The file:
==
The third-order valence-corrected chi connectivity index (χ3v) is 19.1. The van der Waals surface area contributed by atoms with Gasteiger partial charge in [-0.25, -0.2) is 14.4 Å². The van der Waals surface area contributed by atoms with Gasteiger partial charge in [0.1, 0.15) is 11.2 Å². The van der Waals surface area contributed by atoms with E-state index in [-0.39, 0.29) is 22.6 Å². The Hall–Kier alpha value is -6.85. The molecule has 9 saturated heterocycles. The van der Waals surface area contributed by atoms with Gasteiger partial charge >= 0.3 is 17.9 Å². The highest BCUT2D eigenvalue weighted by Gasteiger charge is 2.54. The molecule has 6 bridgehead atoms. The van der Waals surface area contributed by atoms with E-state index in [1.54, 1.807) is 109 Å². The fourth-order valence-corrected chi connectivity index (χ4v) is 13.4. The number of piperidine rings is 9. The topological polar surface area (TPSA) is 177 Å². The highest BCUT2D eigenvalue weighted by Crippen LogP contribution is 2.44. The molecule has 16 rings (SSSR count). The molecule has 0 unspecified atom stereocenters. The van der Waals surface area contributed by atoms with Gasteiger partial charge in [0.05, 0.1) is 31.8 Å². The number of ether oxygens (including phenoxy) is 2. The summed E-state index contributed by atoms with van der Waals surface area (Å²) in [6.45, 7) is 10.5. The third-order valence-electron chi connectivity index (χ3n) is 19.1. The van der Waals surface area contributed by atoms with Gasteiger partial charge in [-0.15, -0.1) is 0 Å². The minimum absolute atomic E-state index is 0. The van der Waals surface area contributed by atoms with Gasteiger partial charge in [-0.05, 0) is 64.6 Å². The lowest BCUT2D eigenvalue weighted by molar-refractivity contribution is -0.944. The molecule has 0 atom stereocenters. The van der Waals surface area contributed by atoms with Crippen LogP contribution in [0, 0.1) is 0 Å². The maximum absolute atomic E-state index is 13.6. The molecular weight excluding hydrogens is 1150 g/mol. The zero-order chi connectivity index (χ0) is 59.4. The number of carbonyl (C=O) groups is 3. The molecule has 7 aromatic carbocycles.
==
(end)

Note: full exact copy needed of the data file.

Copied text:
The third-order valence-corrected chi connectivity index (χ3v) is 19.1. The van der Waals surface area contributed by atoms with Gasteiger partial charge in [-0.25, -0.2) is 14.4 Å². The van der Waals surface area contributed by atoms with Gasteiger partial charge in [0.1, 0.15) is 11.2 Å². The van der Waals surface area contributed by atoms with E-state index in [-0.39, 0.29) is 22.6 Å². The Hall–Kier alpha value is -6.85. The molecule has 9 saturated heterocycles. The van der Waals surface area contributed by atoms with Gasteiger partial charge >= 0.3 is 17.9 Å². The highest BCUT2D eigenvalue weighted by Gasteiger charge is 2.54. The molecule has 6 bridgehead atoms. The van der Waals surface area contributed by atoms with E-state index in [1.54, 1.807) is 109 Å². The fourth-order valence-corrected chi connectivity index (χ4v) is 13.4. The number of piperidine rings is 9. The topological polar surface area (TPSA) is 177 Å². The highest BCUT2D eigenvalue weighted by Crippen LogP contribution is 2.44. The molecule has 16 rings (SSSR count). The molecule has 0 unspecified atom stereocenters. The van der Waals surface area contributed by atoms with Gasteiger partial charge in [0.05, 0.1) is 31.8 Å². The number of ether oxygens (including phenoxy) is 2. The summed E-state index contributed by atoms with van der Waals surface area (Å²) in [6.45, 7) is 10.5. The third-order valence-electron chi connectivity index (χ3n) is 19.1. The van der Waals surface area contributed by atoms with Gasteiger partial charge in [-0.15, -0.1) is 0 Å². The minimum absolute atomic E-state index is 0. The van der Waals surface area contributed by atoms with Gasteiger partial charge in [-0.05, 0) is 64.6 Å². The lowest BCUT2D eigenvalue weighted by molar-refractivity contribution is -0.944. The molecule has 0 atom stereocenters. The van der Waals surface area contributed by atoms with Crippen LogP contribution in [0, 0.1) is 0 Å². The maximum absolute atomic E-state index is 13.6. The molecular weight excluding hydrogens is 1150 g/mol. The zero-order chi connectivity index (χ0) is 59.4. The number of carbonyl (C=O) groups is 3. The molecule has 7 aromatic carbocycles.